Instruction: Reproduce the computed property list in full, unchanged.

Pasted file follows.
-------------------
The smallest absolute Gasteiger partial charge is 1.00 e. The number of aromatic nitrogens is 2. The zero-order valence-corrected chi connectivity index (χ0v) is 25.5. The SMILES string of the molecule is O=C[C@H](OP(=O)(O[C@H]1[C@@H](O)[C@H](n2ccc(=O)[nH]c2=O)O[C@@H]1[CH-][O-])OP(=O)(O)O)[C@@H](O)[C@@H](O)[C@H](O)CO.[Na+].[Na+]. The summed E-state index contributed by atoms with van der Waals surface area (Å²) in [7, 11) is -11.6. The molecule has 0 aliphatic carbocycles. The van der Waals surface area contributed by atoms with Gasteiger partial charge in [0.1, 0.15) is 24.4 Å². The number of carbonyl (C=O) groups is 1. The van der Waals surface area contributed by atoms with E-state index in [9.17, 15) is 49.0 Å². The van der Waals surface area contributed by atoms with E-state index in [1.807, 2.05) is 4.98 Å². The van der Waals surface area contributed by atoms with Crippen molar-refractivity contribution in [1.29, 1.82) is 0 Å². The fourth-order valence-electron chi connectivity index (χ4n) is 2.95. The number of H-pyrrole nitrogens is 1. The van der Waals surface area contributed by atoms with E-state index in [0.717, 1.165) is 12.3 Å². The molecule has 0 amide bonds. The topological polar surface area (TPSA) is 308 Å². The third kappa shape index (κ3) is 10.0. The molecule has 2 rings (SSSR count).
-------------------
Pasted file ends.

The smallest absolute Gasteiger partial charge is 1.00 e. The number of aromatic nitrogens is 2. The zero-order valence-corrected chi connectivity index (χ0v) is 25.5. The SMILES string of the molecule is O=C[C@H](OP(=O)(O[C@H]1[C@@H](O)[C@H](n2ccc(=O)[nH]c2=O)O[C@@H]1[CH-][O-])OP(=O)(O)O)[C@@H](O)[C@@H](O)[C@H](O)CO.[Na+].[Na+]. The summed E-state index contributed by atoms with van der Waals surface area (Å²) in [7, 11) is -11.6. The molecule has 0 aliphatic carbocycles. The van der Waals surface area contributed by atoms with Gasteiger partial charge in [0.1, 0.15) is 24.4 Å². The number of carbonyl (C=O) groups is 1. The van der Waals surface area contributed by atoms with E-state index in [9.17, 15) is 49.0 Å². The van der Waals surface area contributed by atoms with E-state index in [1.807, 2.05) is 4.98 Å². The van der Waals surface area contributed by atoms with Crippen molar-refractivity contribution in [1.29, 1.82) is 0 Å². The fourth-order valence-electron chi connectivity index (χ4n) is 2.95. The number of H-pyrrole nitrogens is 1. The van der Waals surface area contributed by atoms with E-state index in [0.717, 1.165) is 12.3 Å². The molecule has 0 amide bonds. The topological polar surface area (TPSA) is 308 Å². The third kappa shape index (κ3) is 10.0. The molecule has 2 rings (SSSR count).